WASHINGTON, D.C. — As America celebrates Thanksgiving this week, U.S. Environmental Protection Agency (EPA) Administrator Andrew Wheeler reminds U.S. families and communities to be mindful about finishing, donating, or simply cutting back on the amount of food they prepare to help prevent food waste this holiday season.
“This week, millions of Americans will gather for Thanksgiving to share a traditional family meal,” Wheeler said. “One way to act on the gratitude we feel this holiday season is to use food without waste. By wasting less and feeding people instead of filling landfills, we’re preserving our environment, caring for those less fortunate, and supporting our local communities.”
There are many ways to reduce food waste during the preparation and storage of meals. Just as we donate food before Thanksgiving, it can make sense to consider donating excess unopened or unused food afterwards as well to those in need.
According to the U.S. Department of Agriculture (USDA), in 2018, about over 37 million Americans money or lived in food insecure households (didn’t have enough food during the year to meet the needs of all their members). Additional information about how to reduce food waste at the source or donate excess food is below.
Thanksgiving Food Waste Reduction Prep Tips
- Create your shopping list with your menu and number of guests in mind.
- Shop your refrigerator and pantry first. Cook or eat what you already have at home before buying more.
- Be mindful of ingredients and leftovers you will need to use. You’ll waste less and may even find a new favorite dish with your favorite Thanksgiving recipes.
- Plan an “eat the leftovers” night after your big meal. Casseroles, stir-fries, frittatas, soups, and smoothies are great ways to use Thanksgiving ingredients and leftovers. Search for websites that provide suggestions for using leftover holiday ingredients.
- Befriend your freezer. Freeze extra food such as bread, sliced fruit, or meat that you know you won’t be able to use or eat in time.
- Consider donation of unused, non-perishable food items.
Food Recipient Organizations
If your organization hosted an event with excess prepared but unserved food, you may consider partnering with a food recipient organization. Remember to make arrangements in advance for potential drop-offs or pick-ups of excess food. The following sites contain tools that allow users to search for food banks, pantries, soup kitchens and shelters that may be interested in accepting wholesome, excess food:
Facts about food waste:
- EPA estimates that more food (over 76 billion pounds) reaches landfills and combustion facilities than any other material in everyday trash, constituting 22% of discarded municipal solid waste.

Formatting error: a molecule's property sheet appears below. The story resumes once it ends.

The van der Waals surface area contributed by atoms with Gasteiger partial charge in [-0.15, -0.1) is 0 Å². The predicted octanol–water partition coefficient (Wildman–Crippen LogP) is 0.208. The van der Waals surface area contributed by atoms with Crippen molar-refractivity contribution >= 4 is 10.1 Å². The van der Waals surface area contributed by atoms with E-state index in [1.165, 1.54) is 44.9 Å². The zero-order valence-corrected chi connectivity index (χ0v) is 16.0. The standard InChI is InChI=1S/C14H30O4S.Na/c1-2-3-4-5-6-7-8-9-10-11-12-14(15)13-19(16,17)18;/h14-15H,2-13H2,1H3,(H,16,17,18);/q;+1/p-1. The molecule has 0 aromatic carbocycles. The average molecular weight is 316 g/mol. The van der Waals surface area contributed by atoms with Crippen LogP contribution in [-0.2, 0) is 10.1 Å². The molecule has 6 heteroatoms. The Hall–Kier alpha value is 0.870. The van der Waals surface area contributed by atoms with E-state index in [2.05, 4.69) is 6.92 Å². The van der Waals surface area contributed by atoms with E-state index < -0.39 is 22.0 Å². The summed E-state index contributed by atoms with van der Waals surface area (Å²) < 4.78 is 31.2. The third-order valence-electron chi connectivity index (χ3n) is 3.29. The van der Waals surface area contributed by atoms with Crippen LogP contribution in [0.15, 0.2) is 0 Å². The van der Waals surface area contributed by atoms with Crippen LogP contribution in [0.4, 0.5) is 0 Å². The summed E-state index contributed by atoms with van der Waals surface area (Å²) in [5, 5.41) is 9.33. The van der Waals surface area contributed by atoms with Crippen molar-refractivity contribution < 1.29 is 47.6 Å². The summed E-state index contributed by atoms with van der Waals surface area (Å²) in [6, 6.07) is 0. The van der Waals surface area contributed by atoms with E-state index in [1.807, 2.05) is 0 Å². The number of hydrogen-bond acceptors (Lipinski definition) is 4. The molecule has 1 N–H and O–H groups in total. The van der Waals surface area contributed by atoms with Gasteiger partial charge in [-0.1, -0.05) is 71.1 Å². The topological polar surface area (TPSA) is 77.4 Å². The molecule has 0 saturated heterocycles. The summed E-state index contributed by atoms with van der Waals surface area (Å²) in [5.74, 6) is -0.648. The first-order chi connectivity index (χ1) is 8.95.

- Landfills are the third largest source of human-related methane emissions in the United States.
- Food waste not only impacts landfill space and emissions, it hurts the economy. The USDA estimates the value of food available but not eaten at the retail and consumer level to be over $161 billion.
- Food waste consumes 21% of all fresh water globally.
In October 2018, EPA, the U.S. Food and Drug Administration (FDA), and the USDA signed a formal agreement to align efforts across the federal government to educate consumers, engage stakeholders, and develop and evaluate solutions to food loss and waste.
EPA has taken significant measures to highlight the need to reduce food waste nationally, including working with President Trump and the U.S. Department of Agriculture (USDA) to successfully designate April 2019 as “Winning on Reducing Food Waste Month” in order to place more national attention on this important issue.
In April 2019, Administrator Wheeler and leadership from USDA and FDA convened a summit at EPA bringing state and local stakeholders together to form partnerships with leading food waste reduction non-governmental organizations. At this event, over 30 governmental organizations signed onto a new pledge in which state, local, tribal and territorial government organizations solidify interest in working with the federal government to continue to build upon existing efforts back home to reduce food loss and waste. Also at the summit, EPA announced $110,000 in funding for food waste management and infrastructure projects (to expand anaerobic digestion capacity) in Wisconsin, Vermont, and Washington. EPA also opened a Small Business Innovation Research Grants program solicitation in 2019, which included “preventing food waste” as a topic.